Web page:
Stainless steels are a group of low-carbon iron-based alloys known for their resistance to corrosion. All in all, there are over 60 grades of stainless steels which can be classified into five families according to crystalline structure: austenite, ferrite, martensite, duplex, and precipitation hardening.
This article focuses on the most common grade which is the 18/8 stainless steel— a type of austenitic steel that is widely used in various applications such as wastewater treatment, restaurant and catering equipment, medical use, and transportation industries.
18/8 Stainless Steel Composition
18/8 stainless steel is named in reference to its 18% chromium and 8% nickel approximate content. However, aside from these two, it may also contain traces of carbon, nitrogen, molybdenum, manganese, silicon, sulfur, phosphorus, and copper in different amounts, depending on the intended application.
The name “18/8” was popularly used by many steel companies to refer to this kind of steel before the standards for classifying wrought stainless steel were developed. When the AISI/SAE steel numbering system was established, 18/8 started to become closely associated with Type 304 stainless steel— the most commonly used type among all 300 series stainless steels, especially in the cookware industry.
However, it should be noted that the term “18/8” only specifies the approximate amounts of chromium and nickel content. It does not indicate the amounts of other components which may not necessarily meet the requirements to certify as Type 304. Hence, it can be said that Type 304 is only a subset of 18/8 stainless steel.
In other applications, like fasteners, 18/8 can generally refer to any 300 series that shares the same 18% chromium and 8% nickel composition. This includes other grades like AISI 302 and 305, among others.
The chemical composition (weight percent) of the most common 18/8 variations among the 300 series stainless steels are listed in the table below:
These compositions are normally tweaked according to the intended use and preference of a steel manufacturer. For example, applications that require lower work hardening normally require relatively high nickel content. Furthermore, applications that require gas tungsten arc welding require high sulfur content.
The table above indicates the maximum limits to how much these levels can be tweaked. Particularly in the amounts of chromium and nickel, austenite stability can only be achieved within the range between 16%Cr-6%Ni and 19%Cr-12%Ni.
18/8 Stainless Steel Quality
Its excellent mechanical properties and predictable performance against corrosion make 18/8 the most widely used type of stainless steel in the market. In general, it is corrosion-resistant, non-magnetic, heat-resistant, formable, and less electrically and thermally conductive than carbon steel.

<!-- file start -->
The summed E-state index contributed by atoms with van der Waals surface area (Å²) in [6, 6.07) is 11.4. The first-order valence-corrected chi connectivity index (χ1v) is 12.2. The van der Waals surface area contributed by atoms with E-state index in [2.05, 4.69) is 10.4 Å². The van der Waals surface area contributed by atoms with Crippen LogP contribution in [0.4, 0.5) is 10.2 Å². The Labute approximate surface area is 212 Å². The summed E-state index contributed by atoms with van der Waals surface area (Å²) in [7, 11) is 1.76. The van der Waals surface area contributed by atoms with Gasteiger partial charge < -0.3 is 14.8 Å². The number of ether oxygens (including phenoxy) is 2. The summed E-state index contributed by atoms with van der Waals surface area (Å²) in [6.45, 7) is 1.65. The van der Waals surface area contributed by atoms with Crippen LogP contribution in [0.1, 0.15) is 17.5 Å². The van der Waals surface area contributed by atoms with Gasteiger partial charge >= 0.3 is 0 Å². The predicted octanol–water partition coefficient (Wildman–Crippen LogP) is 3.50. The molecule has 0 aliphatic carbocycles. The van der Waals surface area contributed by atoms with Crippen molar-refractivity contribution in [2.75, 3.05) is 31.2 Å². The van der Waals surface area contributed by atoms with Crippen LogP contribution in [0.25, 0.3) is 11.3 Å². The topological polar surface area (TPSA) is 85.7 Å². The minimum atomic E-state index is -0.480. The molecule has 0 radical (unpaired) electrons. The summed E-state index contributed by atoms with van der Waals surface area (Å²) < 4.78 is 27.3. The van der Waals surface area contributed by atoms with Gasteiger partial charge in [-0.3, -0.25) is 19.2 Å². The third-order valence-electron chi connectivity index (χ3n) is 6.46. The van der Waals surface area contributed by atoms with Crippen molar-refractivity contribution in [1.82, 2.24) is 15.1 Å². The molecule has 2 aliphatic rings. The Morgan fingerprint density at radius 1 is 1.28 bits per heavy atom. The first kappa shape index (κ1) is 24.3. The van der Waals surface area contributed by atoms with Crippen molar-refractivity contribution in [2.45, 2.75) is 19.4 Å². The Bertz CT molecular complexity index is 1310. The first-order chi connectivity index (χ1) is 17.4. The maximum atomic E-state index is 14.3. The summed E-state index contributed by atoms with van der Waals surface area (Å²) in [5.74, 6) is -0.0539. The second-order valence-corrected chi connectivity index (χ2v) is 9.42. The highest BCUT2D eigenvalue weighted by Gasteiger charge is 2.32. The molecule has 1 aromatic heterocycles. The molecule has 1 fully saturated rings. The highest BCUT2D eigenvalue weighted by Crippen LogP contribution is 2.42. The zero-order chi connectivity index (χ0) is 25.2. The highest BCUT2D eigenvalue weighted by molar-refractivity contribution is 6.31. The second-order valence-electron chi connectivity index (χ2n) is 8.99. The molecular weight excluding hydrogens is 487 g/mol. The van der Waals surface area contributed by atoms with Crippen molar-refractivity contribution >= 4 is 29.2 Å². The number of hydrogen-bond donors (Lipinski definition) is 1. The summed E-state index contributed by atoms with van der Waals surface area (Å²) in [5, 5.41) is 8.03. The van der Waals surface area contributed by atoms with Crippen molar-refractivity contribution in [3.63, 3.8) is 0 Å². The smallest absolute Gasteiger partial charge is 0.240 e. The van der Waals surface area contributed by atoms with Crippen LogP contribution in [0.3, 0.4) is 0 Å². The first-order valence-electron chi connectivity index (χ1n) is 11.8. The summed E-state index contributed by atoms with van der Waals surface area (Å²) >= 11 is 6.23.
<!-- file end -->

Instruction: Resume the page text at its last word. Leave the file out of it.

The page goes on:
18/8 stainless steel’s anti-corrosion ability is made possible primarily by its high chromium content and traces of silicon, aluminum, and nitrogen. As chromium interacts with oxygen from the air, it forms a rough chromium oxide layer on the surface which protects the steel from corrosion. Even if this layer is damaged in any way, it can regenerate as long as there is a presence of oxygen.
That is not to say it can resist corrosion in any type of environment. Although it can withstand the corrosive attack of the usual everyday indoor and outdoor environments, this is not true for environments with a high presence of chlorides. This is why it is normally not a good choice for marine applications.
However, some 18/8 variants tend to be more resistant than others depending on the type of corrosion. For example, in welding applications, stainless steel 304L grade offers more resistance to intergranular corrosion as it contains less carbon.
Hence, during material selection, it is important to consider the environment where the stainless steel will be used. Note that it is not necessarily required for a material to be completely free from corrosion in order to be selected. Especially in high-temperature applications where creep and oxidation are almost inevitable, materials are normally selected for sufficient, but finite, service life.
Strength And Machinability
18/8 stainless steel is strong, weldable, ductile, and easy to fabricate. In addition, it can be polished to have attractive and useful surface finishes, which is why it is the most popular type of stainless steel used in a wide range of applications.